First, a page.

Unilever has said that its future lies in health, beauty and hygiene businesses after its £50 billion bid for GSK’s consumer unit was revealed over the weekend.
The business said that it wants to move towards these areas, which bring much higher rates of sustainable market growth.
Unilever said that it could seize on “significant opportunities to drive growth through investment and innovation, and by leveraging Unilever’s strong presence in emerging markets”.
The bid for GSK’s consumer arm would be one of the largest takeover deals in UK history.
Unilever is already the third largest company on London’s FTSE 100 index, worth around £100 billion.
Any such deal – so far Unilever has been rebuffed by GSK – would see it merge with one of the largest units of the FTSE’s fifth biggest company.
GSK has been saying for months that it plans to part ways with its consumer unit. The business is a joint venture with US drug giant Pfizer, but the management thinks it will do better as a standalone business.
After months of speculation, managers decided that the best option was to spin the unit off as an independent listed company – easily big enough to be on the FTSE 100 in its own right.
However, Unilever’s approach opens a new door for the unit which produces Panadol among others.
It is a door that some GSK investors might be pleased to see opened – the company’s share price on Monday certainly indicated this.
Some activist investors have been calling for chief executive Emma Walmsley to explore a potential sale as an alternative to the spin-off.
The board also concluded that major acquisitions should be accompanied by the accelerated divestment of intrinsically lower growth brands and businessesUnilever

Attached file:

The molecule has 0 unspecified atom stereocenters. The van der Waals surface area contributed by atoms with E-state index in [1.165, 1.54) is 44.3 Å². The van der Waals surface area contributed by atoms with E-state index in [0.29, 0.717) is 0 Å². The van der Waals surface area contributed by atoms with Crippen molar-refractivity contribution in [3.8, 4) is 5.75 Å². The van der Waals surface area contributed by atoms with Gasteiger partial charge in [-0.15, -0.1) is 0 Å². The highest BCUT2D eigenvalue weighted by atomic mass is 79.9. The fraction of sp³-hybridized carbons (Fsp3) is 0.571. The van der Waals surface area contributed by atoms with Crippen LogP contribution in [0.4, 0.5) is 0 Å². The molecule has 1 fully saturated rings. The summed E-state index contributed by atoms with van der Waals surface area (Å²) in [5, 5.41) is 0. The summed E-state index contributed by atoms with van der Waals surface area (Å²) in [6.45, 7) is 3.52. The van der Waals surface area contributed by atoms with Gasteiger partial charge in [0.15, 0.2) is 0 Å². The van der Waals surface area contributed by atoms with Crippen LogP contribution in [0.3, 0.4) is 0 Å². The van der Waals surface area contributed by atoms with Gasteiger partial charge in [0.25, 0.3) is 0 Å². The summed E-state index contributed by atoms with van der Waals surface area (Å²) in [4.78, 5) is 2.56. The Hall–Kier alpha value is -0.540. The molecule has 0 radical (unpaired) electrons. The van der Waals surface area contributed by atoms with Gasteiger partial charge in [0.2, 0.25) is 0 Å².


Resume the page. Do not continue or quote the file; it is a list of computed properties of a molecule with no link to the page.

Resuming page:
The deal’s £50 billion valuation was first reported by the Sunday Times this weekend.
The reporting caused Unilever to bring forward a strategic update which it had planned to release later this month.
A review has “concluded that Unilever’s future strategic direction lies in materially expanding its presence in health, beauty and hygiene”, it said.
Unilever added: “The board also concluded that major acquisitions should be accompanied by the accelerated divestment of intrinsically lower growth brands and businesses.
“This would provide funding and enable separation dis-synergies to be offset by acquisition synergies.”
“(GSK’s) consumer health is a highly complementary category for Unilever, with good potential for synergies and a number of routes to build scale.”
It said that 45% of the unit’s business comes from oral care and vitamins, minerals and supplements, “categories in which Unilever already has presence and substantial capabilities”.
It would also allow Unilever to grow in the US, China and India, some of the world’s most important markets.
Shortly after trading opened in London on Monday shares in Unilever had dropped 6%, while those in GSK rose 5%.